Tooele Transcript Bulletin – News in Tooele, Utah

February 23, 2012
Genealogy findings begin with organization

The new modern age of technology is wonderful for many people, but there are a vast number of people still afraid of pushing the wrong button, and some don’t even know how to turn a computer on. These are the people I like to call “orange box users.” You have probably been collecting all those wonderful names, clippings, pictures, and papers about your family from all over the place. Now it is time to put them all in one place where they can be stored safely.

When dollars are an issue, an orange box is a start. However, if you want to kick it up a notch, go invest in a Rubbermaid box with some compartments already in place. Organization can begin either way, but I’d suggest the Rubbermaid box if possible due to greater durability over time.

Begin by placing each precious piece of paraphernalia into four different compartmental files. Those areas can be your grandparent’s lines. Grandma A has her own compartment filed by her maiden name. All the materials pertaining to people in her line, new incoming materials in conjunction to her kin, and any connected stories, can be collected in that compartment. There will be an occasion when these items will be used to work with more sophisticated technology, but in the beginning, simply keep collecting. When an e-mail is printed off or a piece of snail mail comes that involves a member of her kin, place the piece of paper in that compartment. Do the same with Grandpa A, Grandpa B and Grandma B (using her maiden name).

Be sure to label all pictures you plan on putting into your orange box. Pictures simply become pieces of paper with little or no meaning when there is not a name, date or place written on the back or taped into place. Always mark your pictures properly and correctly before putting them with other papers to be used later. Make sure you ask someone who knows who the subjects might be, and write pertinent information on the picture. There is nothing more frustrating than looking at a dynamic, heart-wrenching photo with no idea of who’s in it, when it was taken or where it happened.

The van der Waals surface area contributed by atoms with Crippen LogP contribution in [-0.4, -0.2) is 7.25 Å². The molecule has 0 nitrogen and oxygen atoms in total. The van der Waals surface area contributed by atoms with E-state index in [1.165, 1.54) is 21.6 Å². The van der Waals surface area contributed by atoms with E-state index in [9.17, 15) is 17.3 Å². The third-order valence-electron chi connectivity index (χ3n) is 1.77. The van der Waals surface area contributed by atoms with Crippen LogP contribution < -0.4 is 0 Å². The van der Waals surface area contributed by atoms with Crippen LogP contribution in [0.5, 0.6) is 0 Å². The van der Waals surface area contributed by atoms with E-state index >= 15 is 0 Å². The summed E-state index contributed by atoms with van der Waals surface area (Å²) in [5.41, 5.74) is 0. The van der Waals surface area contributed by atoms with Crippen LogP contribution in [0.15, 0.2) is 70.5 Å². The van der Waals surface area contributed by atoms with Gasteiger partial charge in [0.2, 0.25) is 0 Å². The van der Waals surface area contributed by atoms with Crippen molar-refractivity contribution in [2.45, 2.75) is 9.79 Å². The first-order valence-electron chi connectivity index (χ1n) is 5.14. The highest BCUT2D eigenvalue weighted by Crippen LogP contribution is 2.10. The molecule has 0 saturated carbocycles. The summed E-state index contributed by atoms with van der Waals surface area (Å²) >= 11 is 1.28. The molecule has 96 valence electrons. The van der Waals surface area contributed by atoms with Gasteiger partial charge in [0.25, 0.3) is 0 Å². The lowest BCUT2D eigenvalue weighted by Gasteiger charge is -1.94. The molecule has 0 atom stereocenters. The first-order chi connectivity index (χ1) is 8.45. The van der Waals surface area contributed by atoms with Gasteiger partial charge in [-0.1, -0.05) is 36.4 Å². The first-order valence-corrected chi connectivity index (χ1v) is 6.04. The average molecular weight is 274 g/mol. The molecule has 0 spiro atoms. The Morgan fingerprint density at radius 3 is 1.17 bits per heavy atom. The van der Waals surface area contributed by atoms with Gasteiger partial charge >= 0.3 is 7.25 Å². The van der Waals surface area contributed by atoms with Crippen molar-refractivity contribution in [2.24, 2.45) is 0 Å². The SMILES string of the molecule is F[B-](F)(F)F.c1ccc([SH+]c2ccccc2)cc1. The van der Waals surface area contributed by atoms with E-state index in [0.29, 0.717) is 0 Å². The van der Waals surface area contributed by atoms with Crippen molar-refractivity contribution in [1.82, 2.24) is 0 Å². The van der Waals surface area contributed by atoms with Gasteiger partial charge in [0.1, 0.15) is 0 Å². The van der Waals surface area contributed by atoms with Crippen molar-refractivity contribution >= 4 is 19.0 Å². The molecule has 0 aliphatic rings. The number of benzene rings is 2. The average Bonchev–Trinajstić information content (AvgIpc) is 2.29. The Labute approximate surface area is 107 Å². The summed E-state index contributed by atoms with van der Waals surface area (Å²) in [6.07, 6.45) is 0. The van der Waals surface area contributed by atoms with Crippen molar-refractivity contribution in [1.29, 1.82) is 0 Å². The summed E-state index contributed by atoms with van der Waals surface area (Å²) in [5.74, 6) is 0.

This is also a good time to start writing letters to members of your family to obtain their ideas and stories about relatives. Slip these into your orange box, and then continue to slip family Christmas card pictures, announcements, newspaper articles and obituaries into the box that pertain to families of interest within your line. You can even do this for both your side of the family and your spouse’s kin. This may mean that you’ll need a collection of two separate boxes marked “his” and “hers.” Family group sheet records or family tree charts are more great organizing tools. Intellectual Reserve, Inc., has a very basic family tree chart you can order online. Do one name at a time on your chart, and fill in all information possible. You will complete your tree over time. Don’t forget your orange box, because some of those papers inside may help you fill in the tree chart.

The tree chart you choose will typically ask for a birth date. This is an essential date. As you continue to go further into your genealogy, you may find that many family members are named after each other. As sentimental as it is, only the birth date will individualize them. It can be difficult to decide if Mary Jane, Mary Jane, or perhaps her cousin, Mary Jane, is who is meant to fill the line. Use middle names as well when possible. Most genealogists use the male’s name as the family group name, but it is also important to include every wife’s maiden name. After parents are complete, add their children’s names.

It is fun to watch your family grow longer and stronger with each additional name. As you record individuals with their birth date, marriage date, death date and burial date (if needed), you will find that your newfound hobby can be exciting. Recording places of events is also a good idea. “Events” refer to legal happenings, such as birth, death and marriage. There is another place for note taking regarding graduations, parties and sentimental moments.

If you feel comfortable with computers, Personal Ancestral File 5.0 is a wonderful program for starters. There are other programs that are workable as well. One suggestion would be Legacy 60. Legacy can be used to send information over the Internet to other interested parties. These computer programs are very helpful when you learn them, but don’t feel slighted because your strength is in writing your work out.

Dori Wright has a personal passion to help others start learning their family trees by doing genealogy. She has both bachelor’s and master’s degrees in education, and has spent more than 33 years researching genealogy. She can be reached at dorigenwright@yahoo. com.

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